The enigma of SriKalahastishwara’s Vayu Linga controlling the fury of the wind is witnessed in the oil lamp which glows steadily in the airless sanctum of the temple
SriKalahasti –Edifice of Faith:
SriKalahasti in Andhra Pradesh State of India, on the banks of Swarnamukhi River is one of the five Pancha Bootha sthalams of Lord Shiva, celebrating him as the embodiment of Vayu (Air). The other four Pancha Bootha sthalams are located in Tamil Nadu state in Tiruvanamalai (fire), Chidambaram (Space), Tiruvanaikaval (Water) and Kanchipuram (Earth).
The etymology of the temple SriKalahasti is derived from three devotees, namely spider called Sri, serpent called Kala and an elephant called Hasti. The legend describes that a spider (Sri) built its web over the Shiva Linga to protect it from the sun and rain. The snake (Kala) placed a gem on the Lingam and performed worship. The elephant (Hasti) would get water with its trunk and bathe the Shiva Linga (perform abhisheka). Each of these devotees worshipped in Treta Yuga, and Lord Shiva pleased with their devotion granted salvation to them. Hence Sri, Kala and Hasti put together becomes the name of this temple Srikalahasti and the deity referred as SriKalahastishwara. The marks that correlate this legend are still visible on the Srikalahastishwara, which is a swayambhu (natural) Shiva Linga. Srikalahastishwara is shaped like an elephant trunk, with tusks on each side and a figure of the spider at the bottom and from above, the Shiva Linga looks like a snake with five hoods.
The Sthalapuranam of SriKalahasti states that when Brahma the creator began to perform penance in the presence of this lingam, Lord Shiva left Kailash and took his abode in this idol. Hence SriKalahasti is also referred as the Dakshin Kailash (Kailash of the South). Lord SriKalahastishwara faces West symbolizing ‘Liberation from Ego’, and Goddess Gnanaprasannamba (the giver of supreme knowledge) symbolises ‘Wealth’. Every devotee who prays to Lord Srikalahastishwara and Goddess Gnanaprasannamba ultimately achieves the real wealth i.e., the freedom limitation conferred by Self Knowledge.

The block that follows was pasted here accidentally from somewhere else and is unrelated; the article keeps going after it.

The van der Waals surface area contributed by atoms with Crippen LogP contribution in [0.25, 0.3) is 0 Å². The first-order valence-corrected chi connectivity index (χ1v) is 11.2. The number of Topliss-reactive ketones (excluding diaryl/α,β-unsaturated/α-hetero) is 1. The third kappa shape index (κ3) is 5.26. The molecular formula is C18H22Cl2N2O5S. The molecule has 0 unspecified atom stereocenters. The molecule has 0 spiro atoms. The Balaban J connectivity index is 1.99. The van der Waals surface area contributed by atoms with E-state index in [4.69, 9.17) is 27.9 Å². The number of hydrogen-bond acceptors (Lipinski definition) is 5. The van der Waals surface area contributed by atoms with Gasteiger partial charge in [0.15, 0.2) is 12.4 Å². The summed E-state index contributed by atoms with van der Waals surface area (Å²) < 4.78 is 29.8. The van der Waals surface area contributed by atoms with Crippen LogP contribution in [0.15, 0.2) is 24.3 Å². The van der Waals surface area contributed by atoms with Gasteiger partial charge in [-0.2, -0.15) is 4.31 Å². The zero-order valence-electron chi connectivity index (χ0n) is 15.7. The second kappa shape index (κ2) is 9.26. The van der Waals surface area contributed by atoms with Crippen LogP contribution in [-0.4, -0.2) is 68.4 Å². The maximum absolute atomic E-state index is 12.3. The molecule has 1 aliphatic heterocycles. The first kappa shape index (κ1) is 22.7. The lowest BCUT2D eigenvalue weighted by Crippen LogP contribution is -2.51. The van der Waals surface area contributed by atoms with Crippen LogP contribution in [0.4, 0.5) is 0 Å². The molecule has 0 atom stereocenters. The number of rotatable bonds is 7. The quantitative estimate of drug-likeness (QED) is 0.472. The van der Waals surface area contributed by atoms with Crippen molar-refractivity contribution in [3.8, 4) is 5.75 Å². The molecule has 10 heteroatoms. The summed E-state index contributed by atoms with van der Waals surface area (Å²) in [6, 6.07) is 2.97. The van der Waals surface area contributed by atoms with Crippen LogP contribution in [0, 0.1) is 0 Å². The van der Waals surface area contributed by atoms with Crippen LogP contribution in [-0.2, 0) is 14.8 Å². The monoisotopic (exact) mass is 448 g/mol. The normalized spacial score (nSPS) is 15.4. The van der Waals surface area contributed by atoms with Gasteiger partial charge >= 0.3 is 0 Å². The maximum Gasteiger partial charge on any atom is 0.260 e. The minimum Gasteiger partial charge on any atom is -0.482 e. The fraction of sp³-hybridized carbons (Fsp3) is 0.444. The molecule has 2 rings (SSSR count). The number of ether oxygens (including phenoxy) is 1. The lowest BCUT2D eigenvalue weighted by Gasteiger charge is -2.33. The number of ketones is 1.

Kannappa Nayanaar, and a hunter by profession who later became one of the sixty three celebrated Tamil Saiva saints was a great devotee of Kalahasteeswaraa. Legend has it that he offered his own eyes to the Srikalahastishwara, and for this reason earned the name Kannappan (his original name being Thinnan), and the distinction of having his statue adorn the sanctum. This temple is also known as the Rahu-Khetu kshetra and the Rahu-Khetu Sarpa dosha nivarana pooja is performed in this temple for devotees who have any of these doshas or other problems like in marriage and family relations.